“I contemplate with sovereign reverence that act of the whole American people which declared that their legislature should “make no law respecting an establishment of religion, or prohibiting the free exercise thereof,” thus building a wall of separation between Church & State.” – Thomas Jefferson (in his 1802 letter to the Danbury Baptists explaining the intent of the First Amendment)
The founding fathers built a wall between Church and State, not a one-way street in which the religious and their ideology can influence the government. In order to know why the fundamentalist Christians who believe the latter are wrong, it is important to have a basic understanding of Virginia history. In 1786, one year before the Constitution was written, Patrick Henry, one of the more radical founders that also happened to be opposed to replacing the Articles of Confederation with the Constitution, submitted a proposal to the Virginia legislature to have the colony publicly fund the teaching of Christianity in public schools. Patrick Henry’s proposal was dismissed and instead Thomas Jefferson wrote the Virginia Statute for Religious Freedom which was passed and signed into Virginia law. The Virginia Statute for Religious Freedom barred tax support for religious institutions, prohibited religious tests for public office, and was the foundation for the Establishment and Free Exercise Clauses of the First Amendment in the Constitution.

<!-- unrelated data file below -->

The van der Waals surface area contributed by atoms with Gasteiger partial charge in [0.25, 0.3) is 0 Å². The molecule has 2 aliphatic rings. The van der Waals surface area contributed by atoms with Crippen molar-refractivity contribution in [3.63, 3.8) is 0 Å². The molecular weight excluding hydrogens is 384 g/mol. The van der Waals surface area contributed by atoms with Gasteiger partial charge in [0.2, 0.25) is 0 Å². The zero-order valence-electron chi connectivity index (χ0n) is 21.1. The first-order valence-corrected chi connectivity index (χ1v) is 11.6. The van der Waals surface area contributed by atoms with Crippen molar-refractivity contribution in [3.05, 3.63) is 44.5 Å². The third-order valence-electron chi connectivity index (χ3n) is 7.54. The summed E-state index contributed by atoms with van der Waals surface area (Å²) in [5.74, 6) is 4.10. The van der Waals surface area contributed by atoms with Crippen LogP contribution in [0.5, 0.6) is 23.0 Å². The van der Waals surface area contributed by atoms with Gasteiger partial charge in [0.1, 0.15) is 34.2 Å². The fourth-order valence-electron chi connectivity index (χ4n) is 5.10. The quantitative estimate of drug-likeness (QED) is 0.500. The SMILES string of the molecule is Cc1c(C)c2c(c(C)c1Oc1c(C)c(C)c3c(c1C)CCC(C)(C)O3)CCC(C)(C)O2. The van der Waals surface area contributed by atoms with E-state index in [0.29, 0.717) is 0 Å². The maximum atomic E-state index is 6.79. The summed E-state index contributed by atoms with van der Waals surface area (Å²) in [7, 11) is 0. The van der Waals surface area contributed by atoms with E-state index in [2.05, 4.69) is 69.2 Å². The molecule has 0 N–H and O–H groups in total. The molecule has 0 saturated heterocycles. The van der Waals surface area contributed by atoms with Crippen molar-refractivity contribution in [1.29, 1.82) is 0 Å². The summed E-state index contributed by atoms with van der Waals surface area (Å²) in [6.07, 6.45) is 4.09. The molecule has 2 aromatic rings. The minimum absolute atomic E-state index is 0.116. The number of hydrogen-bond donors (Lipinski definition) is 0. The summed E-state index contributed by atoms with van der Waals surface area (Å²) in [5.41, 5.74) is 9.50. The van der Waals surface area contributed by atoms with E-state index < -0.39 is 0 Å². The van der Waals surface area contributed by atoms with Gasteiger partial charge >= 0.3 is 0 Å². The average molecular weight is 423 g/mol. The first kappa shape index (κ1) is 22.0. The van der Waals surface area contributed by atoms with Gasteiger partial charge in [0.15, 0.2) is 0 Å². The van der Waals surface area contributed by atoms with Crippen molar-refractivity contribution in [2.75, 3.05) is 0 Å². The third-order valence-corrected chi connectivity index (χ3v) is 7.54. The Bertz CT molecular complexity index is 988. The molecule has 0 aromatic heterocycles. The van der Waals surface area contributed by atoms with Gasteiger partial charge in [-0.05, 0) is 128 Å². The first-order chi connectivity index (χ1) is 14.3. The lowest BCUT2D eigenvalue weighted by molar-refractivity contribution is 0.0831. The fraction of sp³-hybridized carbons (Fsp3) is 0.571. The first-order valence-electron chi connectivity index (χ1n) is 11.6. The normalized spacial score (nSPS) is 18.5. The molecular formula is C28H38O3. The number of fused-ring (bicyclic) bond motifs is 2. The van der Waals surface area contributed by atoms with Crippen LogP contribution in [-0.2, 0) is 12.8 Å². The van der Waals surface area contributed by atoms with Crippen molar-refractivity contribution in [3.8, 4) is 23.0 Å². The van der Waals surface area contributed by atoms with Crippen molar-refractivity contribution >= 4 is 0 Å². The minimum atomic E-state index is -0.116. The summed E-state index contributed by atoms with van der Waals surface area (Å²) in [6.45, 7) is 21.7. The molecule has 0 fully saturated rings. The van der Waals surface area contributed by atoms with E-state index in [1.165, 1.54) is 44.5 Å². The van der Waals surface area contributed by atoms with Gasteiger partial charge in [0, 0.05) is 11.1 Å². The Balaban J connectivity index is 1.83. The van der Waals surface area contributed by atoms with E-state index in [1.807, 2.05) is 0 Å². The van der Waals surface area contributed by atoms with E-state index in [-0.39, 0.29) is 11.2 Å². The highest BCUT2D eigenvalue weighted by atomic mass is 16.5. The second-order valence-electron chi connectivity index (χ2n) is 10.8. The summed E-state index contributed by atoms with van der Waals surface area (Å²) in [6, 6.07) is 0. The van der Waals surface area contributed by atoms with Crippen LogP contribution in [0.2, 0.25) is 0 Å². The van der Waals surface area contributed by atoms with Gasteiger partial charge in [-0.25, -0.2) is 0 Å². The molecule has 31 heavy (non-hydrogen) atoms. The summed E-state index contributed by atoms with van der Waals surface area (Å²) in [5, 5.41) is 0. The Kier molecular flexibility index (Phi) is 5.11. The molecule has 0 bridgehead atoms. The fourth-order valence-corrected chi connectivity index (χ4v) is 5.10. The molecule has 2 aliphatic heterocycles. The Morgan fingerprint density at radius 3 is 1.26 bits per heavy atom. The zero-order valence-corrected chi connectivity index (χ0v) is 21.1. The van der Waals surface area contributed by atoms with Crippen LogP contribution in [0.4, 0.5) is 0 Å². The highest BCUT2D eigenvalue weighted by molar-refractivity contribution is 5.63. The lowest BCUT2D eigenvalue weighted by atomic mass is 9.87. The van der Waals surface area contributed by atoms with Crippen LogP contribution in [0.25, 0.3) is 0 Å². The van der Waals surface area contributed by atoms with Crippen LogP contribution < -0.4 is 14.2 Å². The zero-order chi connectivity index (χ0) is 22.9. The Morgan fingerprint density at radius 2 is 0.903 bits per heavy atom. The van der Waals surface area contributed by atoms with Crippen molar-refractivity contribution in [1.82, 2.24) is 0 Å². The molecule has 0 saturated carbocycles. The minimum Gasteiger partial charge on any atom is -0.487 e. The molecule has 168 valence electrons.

If you happen to be one of the fundamentalist Christians I mentioned earlier, let this sink in. Patrick Henry proposed to have the state endorse Christianity by having it used as a tool of indoctrination within public schools and Thomas Jefferson instead wrote the Virginia Statute for Religious Freedom which was then adopted into the Constitution as the basis for the Establishment and Free Exercise Clauses of the First Amendment. This situation right here perfectly describes how some of the founding fathers felt about religious interference with government. They did not want it!